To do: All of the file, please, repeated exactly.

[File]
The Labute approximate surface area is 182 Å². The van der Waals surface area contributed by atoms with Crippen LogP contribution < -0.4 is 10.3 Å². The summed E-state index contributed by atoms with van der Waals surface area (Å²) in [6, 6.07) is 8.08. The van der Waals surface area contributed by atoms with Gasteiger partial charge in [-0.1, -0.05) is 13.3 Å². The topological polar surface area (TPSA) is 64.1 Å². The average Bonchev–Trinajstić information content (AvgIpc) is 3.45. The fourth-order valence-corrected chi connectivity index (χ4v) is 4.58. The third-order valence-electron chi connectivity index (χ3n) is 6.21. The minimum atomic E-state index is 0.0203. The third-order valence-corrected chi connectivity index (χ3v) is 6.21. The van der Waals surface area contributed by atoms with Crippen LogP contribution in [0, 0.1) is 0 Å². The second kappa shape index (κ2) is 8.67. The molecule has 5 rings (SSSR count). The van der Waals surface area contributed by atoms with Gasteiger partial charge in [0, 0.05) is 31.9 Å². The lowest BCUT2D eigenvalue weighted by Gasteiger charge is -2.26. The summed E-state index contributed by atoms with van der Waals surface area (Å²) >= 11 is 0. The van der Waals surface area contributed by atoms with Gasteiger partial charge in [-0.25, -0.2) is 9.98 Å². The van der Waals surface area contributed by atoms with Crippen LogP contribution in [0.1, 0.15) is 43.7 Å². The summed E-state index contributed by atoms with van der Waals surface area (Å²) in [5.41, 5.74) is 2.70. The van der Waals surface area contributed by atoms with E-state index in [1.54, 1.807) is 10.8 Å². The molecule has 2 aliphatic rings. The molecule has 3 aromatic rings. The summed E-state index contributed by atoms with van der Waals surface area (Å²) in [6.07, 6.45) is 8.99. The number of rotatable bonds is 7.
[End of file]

The Labute approximate surface area is 182 Å². The van der Waals surface area contributed by atoms with Crippen LogP contribution < -0.4 is 10.3 Å². The summed E-state index contributed by atoms with van der Waals surface area (Å²) in [6, 6.07) is 8.08. The van der Waals surface area contributed by atoms with Gasteiger partial charge in [-0.1, -0.05) is 13.3 Å². The topological polar surface area (TPSA) is 64.1 Å². The average Bonchev–Trinajstić information content (AvgIpc) is 3.45. The fourth-order valence-corrected chi connectivity index (χ4v) is 4.58. The third-order valence-electron chi connectivity index (χ3n) is 6.21. The minimum atomic E-state index is 0.0203. The third-order valence-corrected chi connectivity index (χ3v) is 6.21. The van der Waals surface area contributed by atoms with Crippen LogP contribution in [0, 0.1) is 0 Å². The second kappa shape index (κ2) is 8.67. The molecule has 5 rings (SSSR count). The van der Waals surface area contributed by atoms with Gasteiger partial charge in [0, 0.05) is 31.9 Å². The lowest BCUT2D eigenvalue weighted by Gasteiger charge is -2.26. The summed E-state index contributed by atoms with van der Waals surface area (Å²) >= 11 is 0. The van der Waals surface area contributed by atoms with Gasteiger partial charge in [-0.25, -0.2) is 9.98 Å². The van der Waals surface area contributed by atoms with Crippen LogP contribution in [0.1, 0.15) is 43.7 Å². The summed E-state index contributed by atoms with van der Waals surface area (Å²) in [5.41, 5.74) is 2.70. The van der Waals surface area contributed by atoms with E-state index in [1.54, 1.807) is 10.8 Å². The molecule has 2 aliphatic rings. The molecule has 3 aromatic rings. The summed E-state index contributed by atoms with van der Waals surface area (Å²) in [6.07, 6.45) is 8.99. The number of rotatable bonds is 7.